NTSB Identification: NYC06FA079.
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Accident occurred Friday, March 17, 2006 in Winfield, WV
Probable Cause Approval Date: 05/29/2007
Aircraft: Beech 56TC, registration: N18LL
Injuries: 1 Fatal.
NTSB investigators either traveled in support of this investigation or conducted a significant amount of investigative work without any travel, and used data obtained from various sources to prepare this aircraft accident report.
While on the last leg of a multiple day cross-country trip, all communications between the pilot of a non-pressurized, oxygen system equipped airplane, and air traffic control (ATC) were normal until the airplane was detected to have climbed 400 feet above its assigned altitude of FL240. After being notified of the deviation, the pilot responded that he was attempting to look at his contrails. Later in the flight, after leveling at FL270, the pilot queried ATC as to whether they had heard some of his previous calls. This was the last transmission received from the pilot, and attempts to reestablish contact were unsuccessful. After the pilot had not begun his descent for landing, nor joined the arrival course for his destination, ATC requested assistance from the North American Aerospace Defense Command (NORAD). After intercepting the airplane, the pilots of the fighter airplanes attempted to look into the cockpit, but were unable to see the pilot. Attempts to gain his attention were also unsuccessful. The airplane eventually descended and impacted terrain. A nasal cannula was connected to the airplane's installed oxygen system and was found near the pilot. An oxygen mask the pilot was wearing was connected to a portable oxygen bottle found on the floor next to him. Both systems were functional, their valves were open, and both were depleted of their contents. The portable bottle was manufactured for industrial use, and modified with an oxygen system fitting. The regulator was manufactured for the medical industry. A review of a journal kept by the pilot revealed that he flew at high altitudes for efficiency, and used an oximeter to monitor blood oxygen. He used a nasal cannula at altitudes exceeding 18,000 feet for comfort, and had used a "cannula and mask" up to 31,000 feet. Examination of his hangar revealed an aircraft oxygen tank and welding tank plumbed to an oxygen-service fitting. The airplane's oxygen system or portable bottle had not been serviced at the airports the airplane operated from during the trip. According to Advisory Circular (AC) 61-107A, "Operations of Aircraft At Altitudes Above 25,000 Feet MSL And/Or Mach Numbers (MMO) Greater Than .75", preflight inspections should include a thorough examination of aircraft oxygen equipment, "including available supply," and that "Oxygen systems should be checked periodically to ensure that there is an adequate supply of oxygen and that the system is functioning properly. This check should be performed frequently with increasing altitude. If supplemental oxygen is not available, an emergency descent to an altitude below 10,000 feet should be initiated." Additionally, it advised that when using continuous flow oxygen systems above 25,000 feet, "very careful attention to system capabilities is required."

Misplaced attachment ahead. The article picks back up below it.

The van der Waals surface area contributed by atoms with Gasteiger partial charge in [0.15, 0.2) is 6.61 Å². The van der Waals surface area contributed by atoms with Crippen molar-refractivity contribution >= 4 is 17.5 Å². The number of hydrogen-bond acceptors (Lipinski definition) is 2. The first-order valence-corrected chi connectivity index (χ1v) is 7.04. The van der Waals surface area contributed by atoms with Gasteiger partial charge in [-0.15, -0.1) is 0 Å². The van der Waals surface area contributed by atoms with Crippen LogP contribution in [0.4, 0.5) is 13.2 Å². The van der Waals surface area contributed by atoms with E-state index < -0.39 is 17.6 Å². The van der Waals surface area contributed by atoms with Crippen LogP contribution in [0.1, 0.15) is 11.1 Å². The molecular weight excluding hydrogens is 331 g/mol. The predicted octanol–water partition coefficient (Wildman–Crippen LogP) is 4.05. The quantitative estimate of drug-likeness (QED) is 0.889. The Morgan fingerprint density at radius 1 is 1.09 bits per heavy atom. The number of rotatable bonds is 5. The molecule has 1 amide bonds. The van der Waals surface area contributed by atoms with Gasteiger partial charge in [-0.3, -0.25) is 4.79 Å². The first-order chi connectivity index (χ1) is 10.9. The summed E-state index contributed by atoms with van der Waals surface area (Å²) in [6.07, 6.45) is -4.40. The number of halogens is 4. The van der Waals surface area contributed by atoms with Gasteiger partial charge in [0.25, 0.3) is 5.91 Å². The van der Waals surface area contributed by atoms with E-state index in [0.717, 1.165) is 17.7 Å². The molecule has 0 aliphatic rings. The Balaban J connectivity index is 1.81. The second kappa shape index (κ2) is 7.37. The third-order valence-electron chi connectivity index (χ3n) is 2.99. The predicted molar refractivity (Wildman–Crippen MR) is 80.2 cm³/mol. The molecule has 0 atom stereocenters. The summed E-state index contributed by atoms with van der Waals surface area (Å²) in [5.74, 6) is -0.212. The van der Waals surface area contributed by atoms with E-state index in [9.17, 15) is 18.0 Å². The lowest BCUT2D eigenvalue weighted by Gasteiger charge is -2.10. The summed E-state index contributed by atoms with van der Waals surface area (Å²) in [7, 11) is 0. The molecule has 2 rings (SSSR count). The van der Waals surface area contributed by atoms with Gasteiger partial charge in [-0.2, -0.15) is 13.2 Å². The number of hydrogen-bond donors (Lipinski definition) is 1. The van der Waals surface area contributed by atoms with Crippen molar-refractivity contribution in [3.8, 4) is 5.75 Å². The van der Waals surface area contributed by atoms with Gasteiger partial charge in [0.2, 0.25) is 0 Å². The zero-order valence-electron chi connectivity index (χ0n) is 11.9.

The National Transportation Safety Board determines the probable cause(s) of this accident to be: The pilot's inadequate preflight preparation to ensure an adequate supply of supplemental oxygen, and his inadequate in-flight planning and decision making, which resulted in exhaustion of his oxygen supply, and incapacitation from hypoxia during cruise flight. Full narrative available
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